Intro to Literature


 Tue 5:30 — 8:15

BLDG 74/103

Text Box: Prof. David M. Earle
Bldg 50/147
Office Hours: 
M-W: 2:30-3:30
T: 4-5 and by appt
Text Box: Course Description and Goals: The goals of this class are tri-fold: a) to introduce you to various genres and styles of poetry, fiction, and drama; b) to teach you how to read and analyze them effectively; and c) to use these skills to write critically and analytically. Our reading shall include different forms (fiction, drama, poetry) from a wide range of cultures in order to broaden your ideas of what constitutes “literature” and “text.” In other words, this class is concerned with not only teaching you about literature, but in cultivating the type of abstract thinking and critical writing that shall be expected of you in college (and beyond).

The Norton Introduction to Literature, the Portable 10th ed., by Booth and Mays.

Assignments, Policy, and Grading:

Participation and Attendance Policy: Your participation grade includes Attendance, In-Class Participation, and Preparedness. 
Attendance is imperative, especially since many of the assignments shall be given out / evolve from the previous class. Much of the material that you will be responsible for shall grow out of class discussion as well as the lectures. Attendance will be taken every day. Four absences will lower your grade one full letter, and a notch for each absence after that. This includes both unexcused and school related absence (athletic, rotc, etc…). If you know that you are going to miss class before hand, it is best to let me know, but I don’t need to hear excuses (i.e. please don’t fill my inbox with messages about your Great Aunt Clutter-Bustle’s dyspeptic duodenum). Excessive or repetitive tardiness is not acceptable. Eight or more absences are an automatic “F.”
In-Class Participation and Preparedness:  you are expected to have done all the reading for the day and to be prepared to discuss it. Lively discussion is integral to the class dynamic; this is not a lecture oriented class, but one that discusses and works through the ways of reading and writing as a whole. One way to check that you have been doing the work is through Daily Discussion Prompts, which shall consist of a thematic questions on the day’s reading. I shall collect these every day, and keep them as a “Portfolio” of a) your level of contention with the material, i.e. that you are reading and thinking about the material at the necessary level; b) that you are keeping up with the reading; and c) as a gauge of “growth” over the course of the semester.

Grading Policy: Your Grade will consist of numerous short papers, a midterm, a final essay, participation, and a compendium of daily discussion prompts (see above):
Short Papers: 4x10% = 40%
Final Paper: 20%
Discussion Prompts and Daily Assignments: 20%
Participation: 10%
Mid-Term: 10%

Letter grades will be assigned as follows:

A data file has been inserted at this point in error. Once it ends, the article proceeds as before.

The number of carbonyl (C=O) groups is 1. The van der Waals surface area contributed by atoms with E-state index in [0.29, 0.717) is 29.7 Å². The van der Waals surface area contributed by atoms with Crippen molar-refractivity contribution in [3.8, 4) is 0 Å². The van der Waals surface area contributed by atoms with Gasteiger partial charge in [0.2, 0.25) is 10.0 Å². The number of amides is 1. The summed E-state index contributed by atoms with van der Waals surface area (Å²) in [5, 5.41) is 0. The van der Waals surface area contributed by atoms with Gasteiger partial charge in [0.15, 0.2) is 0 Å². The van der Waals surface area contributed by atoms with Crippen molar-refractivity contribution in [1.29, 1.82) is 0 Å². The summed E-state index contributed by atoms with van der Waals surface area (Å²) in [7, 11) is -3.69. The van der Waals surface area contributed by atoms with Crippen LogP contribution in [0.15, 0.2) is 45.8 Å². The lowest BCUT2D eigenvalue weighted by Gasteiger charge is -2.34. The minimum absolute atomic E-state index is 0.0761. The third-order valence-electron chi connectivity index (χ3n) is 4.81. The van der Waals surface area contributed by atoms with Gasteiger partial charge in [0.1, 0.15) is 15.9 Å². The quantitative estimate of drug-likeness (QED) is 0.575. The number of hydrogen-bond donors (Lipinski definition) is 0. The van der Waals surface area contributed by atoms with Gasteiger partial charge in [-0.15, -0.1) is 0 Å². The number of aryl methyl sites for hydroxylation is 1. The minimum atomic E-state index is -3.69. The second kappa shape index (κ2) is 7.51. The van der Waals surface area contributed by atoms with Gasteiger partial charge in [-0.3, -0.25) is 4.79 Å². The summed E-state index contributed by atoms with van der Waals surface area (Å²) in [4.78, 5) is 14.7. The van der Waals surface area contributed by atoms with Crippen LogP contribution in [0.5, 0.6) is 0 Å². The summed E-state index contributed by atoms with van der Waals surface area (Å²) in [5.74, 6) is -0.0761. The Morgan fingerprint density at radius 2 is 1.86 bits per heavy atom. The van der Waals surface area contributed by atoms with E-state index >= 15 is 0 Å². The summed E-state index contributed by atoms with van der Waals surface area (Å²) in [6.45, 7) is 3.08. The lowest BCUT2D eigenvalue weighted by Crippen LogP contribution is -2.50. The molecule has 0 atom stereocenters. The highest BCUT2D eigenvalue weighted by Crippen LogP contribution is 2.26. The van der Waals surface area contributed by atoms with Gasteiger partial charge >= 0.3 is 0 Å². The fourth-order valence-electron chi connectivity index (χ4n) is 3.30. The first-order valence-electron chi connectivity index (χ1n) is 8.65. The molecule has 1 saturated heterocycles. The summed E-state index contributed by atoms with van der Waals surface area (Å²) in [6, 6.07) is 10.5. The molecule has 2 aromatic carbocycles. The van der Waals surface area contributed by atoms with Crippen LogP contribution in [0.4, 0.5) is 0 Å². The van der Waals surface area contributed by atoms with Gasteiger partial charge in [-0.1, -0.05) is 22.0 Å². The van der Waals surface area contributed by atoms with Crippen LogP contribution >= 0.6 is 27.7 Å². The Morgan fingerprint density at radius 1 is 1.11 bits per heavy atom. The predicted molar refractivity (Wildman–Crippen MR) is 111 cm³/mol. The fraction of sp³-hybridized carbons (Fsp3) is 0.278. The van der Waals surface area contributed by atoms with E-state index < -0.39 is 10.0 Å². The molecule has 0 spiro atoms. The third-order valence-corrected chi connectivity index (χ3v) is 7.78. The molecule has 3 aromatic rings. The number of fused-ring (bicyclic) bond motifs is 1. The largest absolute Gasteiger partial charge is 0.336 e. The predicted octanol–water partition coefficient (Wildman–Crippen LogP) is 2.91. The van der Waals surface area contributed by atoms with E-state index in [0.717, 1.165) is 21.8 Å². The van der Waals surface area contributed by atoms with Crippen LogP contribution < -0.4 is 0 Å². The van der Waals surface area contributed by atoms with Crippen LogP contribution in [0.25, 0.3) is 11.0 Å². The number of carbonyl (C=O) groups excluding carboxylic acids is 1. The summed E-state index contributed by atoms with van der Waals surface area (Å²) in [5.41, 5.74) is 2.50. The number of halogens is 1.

93% or better A 
90% to 92% A – 
87% to 89% B + 
83% to 86% B 
80% to 82% B - 
77% to 79% C + 
73% to 76% C 
70% to 72% C – 
60% to 69% D 
50% or less F

Classroom Behavior: Besides the obvious elements of tardiness, preparation, and participation, there are some other integral aspects of a respectful classroom, such as no texting or phone calls, please. No laptops unless that day’s assignment necessitates. Please use common sense and be appreciative / respectful of classroom diversity, opinions, differences, etc. You may be asked to leave the class if you act either disruptive or disrespectful.

UNIVERSITY POLICY ON ACADEMIC CONDUCT Honesty in our academic work is vital, and we will not knowingly act in ways which erode that integrity. Accordingly, we pledge not to cheat, nor to tolerate cheating, nor to plagiarize the work of others. (UWF Student Life Handbook ). Academic dishonesty is a serious offense and will be taken seriously. Please refer to the UWF Student Life Handbook for a list of behaviors that fall under the definition of academic misconduct. The handbook also outlines the penalties for academic misconduct and the due process procedures that must be followed. (Links to the Student Life Handbook and the UWF Academic Conduct Statement are posted on the UWF web site at:

Plagiarism is a serious violation of academic standards and will be punished severely. My immediate sanction for plagiarism is immediate failure and referral to the Dean for academic dishonesty. Unfortunately, this has happened before for this very course and I have no qualms about implementing it. If you are unsure about citation methods, ask for guidance. See the UWF Student Life Handbook for the University policy on academic conduct and plagiarism and the consequences for students who engage in academic misconduct. (A link to the UWF Plagiarism Policy is posted on the UWF web site at:

Students with special needs who require specific accommodations for examinations or other course activities should contact the Student Disability Resource Center (SCRC) (web address:, telephone: 474-2387). SDRC will provide the student with a letter for the instructor that will specify recommended accommodations for individual students.